3. Maryam Goodarzi says:

    The arms industry worldwide needs to put greed aside. Many wars, including the wars in the Middle East today have been created/exasperated on the back of this industry. Surely, Britain could find more honourable sources of income. It is a disgrace to the intellect and creativity of this nation. By selling killing machines to extremists such as Wahabi fundamentalists, the UK government is putting at risk the security of it’s own citizens; as we have witnessed recently, the Jihadi ideology and violence inevitably becomes contagious and comes back to haunt the western world.

    1. Jack says:

      Perhaps the British government could concentrate on enabling OUR NATION to rebuild its OWN forces before we begin to look for “Problems” to solve across the world?
      Get our NAVY up to date and up to strength??

      After the EU fuss is over, it will be ESSENTIAL to police OUR WATERS around the UK!
      We need a strong and effective RN to do this.

      Perhaps, for 10 years or so we could stop “overseas aid” and spent that money on rebuilding OUR Forces instead.??

      We have lost shipyards and run down our aircraft industry. Over 70 yrs ago we won the Battle of Britain, after we had appeased from 1933. Today our politicians appease once more similar to how they did so in the 1930s,

      We are entering another era where GB will once again make a considerable contribution with its allies, to the wellbeing and democracy of the world
      When that day comes,we must as a nation once again,stand firm with honorable men for BRITISH Democratic values!
      We are coming to a time when we will need politicians with the honour and vigour to make those great nation saving steps that the wonderful pre war generaton showed the fortitude to deal with other threats that faced them.
      Future times will no doubt necessitate strong and acute leaders with the nations safety and security at heart.
      We may once more, find ourselves “standing alone” as we once did in this changed world. Perhaps our steadfast friends of the past will see the benefits of co-operating in a different way for the same standards?
      It is clear that as before our friends will be needed to help build not a war winning army, but a great technologically rich nation immune to the designs of others. in a new world!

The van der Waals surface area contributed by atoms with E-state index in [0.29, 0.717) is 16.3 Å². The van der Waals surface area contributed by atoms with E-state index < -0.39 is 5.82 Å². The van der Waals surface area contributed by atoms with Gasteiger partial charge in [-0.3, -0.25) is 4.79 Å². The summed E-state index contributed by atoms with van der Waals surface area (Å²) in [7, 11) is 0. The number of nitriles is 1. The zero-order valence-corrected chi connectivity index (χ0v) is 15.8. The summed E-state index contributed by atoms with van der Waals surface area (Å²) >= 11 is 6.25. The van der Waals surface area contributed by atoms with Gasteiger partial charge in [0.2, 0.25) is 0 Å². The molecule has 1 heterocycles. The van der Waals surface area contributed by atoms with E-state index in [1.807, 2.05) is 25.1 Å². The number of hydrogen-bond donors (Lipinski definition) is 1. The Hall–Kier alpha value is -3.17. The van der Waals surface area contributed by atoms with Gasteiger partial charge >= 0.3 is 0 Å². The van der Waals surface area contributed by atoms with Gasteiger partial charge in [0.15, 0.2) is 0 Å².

How will we rise to the challenge if our children have been led in a stupor of collective values so different than those we once spread across the globe?
      Competent leaders are required to face challenges and dangers to our society we can today not even fathom!
      As in centuries past our small nation has risen to challenges to allow itself to overcome perceived threats that were in that time turned by great statesmen to our nation`s advantage!
      Histories threats were indeed great, but our nation with its reservoir of brilliance can no doubt overcome in the future as it did in the past

  4. Ursula De Brun says:

    As usual John Snow nails it. He’s a man of great moral fibre. The sense of powerless one feels when contemplating the political, and economic web involved in the devastation of millions of people in Syria Yemen Libya and elsewhere is overwhelming. So called democratic governments/leaders speak out of two sides of their mouths – Britain, France, the US etc. while millions of lives are are either lost or displaced day after day. Saudi Arabia is major key. What is the West so afraid of that we don’t/won’t/can’t tell it like it is? So too is the Zionist Government of Israel (not to be confused with the right of Isreal to exist in peace but rather to call out the extremists who won’t afford the same right to their neighbours). It’s difficult to turn on a tap and drink a glass of clean water, lie in a warm bed at night without fear the house will crumble and know that millions and especially children are denied that every hour of every day. It’s shameful and even writing this carries a shame – it’s just words. Actions speak louder.

  5. Terry says:

    KSA the elephant in the room but they have oil
    Therefore they do what they want

  6. Heather Bolton says:

    Expedience: apparently comes at great cost especially regarding suffering for masses of people. For example- America’s aid of arming opposition in the Russian invasion of Afghanistan. This comes back in the forms of Osama Bin Laden/The Taliban. The ME is now well flooded with weaponry how can any Peace be on any horizon. It is difficult to see a differentiation of Policy between this Country and America. Many of these crucial issues barely get an airing in the House of Commons. These “wars/meddling” are fought on two fronts: in the apparent location and with the minds of the public. They are also inter-related because of the reliance within our economy on the production of weaponry.

  7. Alan says:

    Given the factual omissions, akin to ignoring the ‘elephants in the room’, is there any wonder Mr Snow continues to pose such questions? No mention of US and US friendly nations creation, training and funding of radical groups. No mention of those nations economic and military policies designed to fragment the Middle East. No mention of the covert civil unrest operations and especially no mention of the role the western press played to dis inform it’s audience.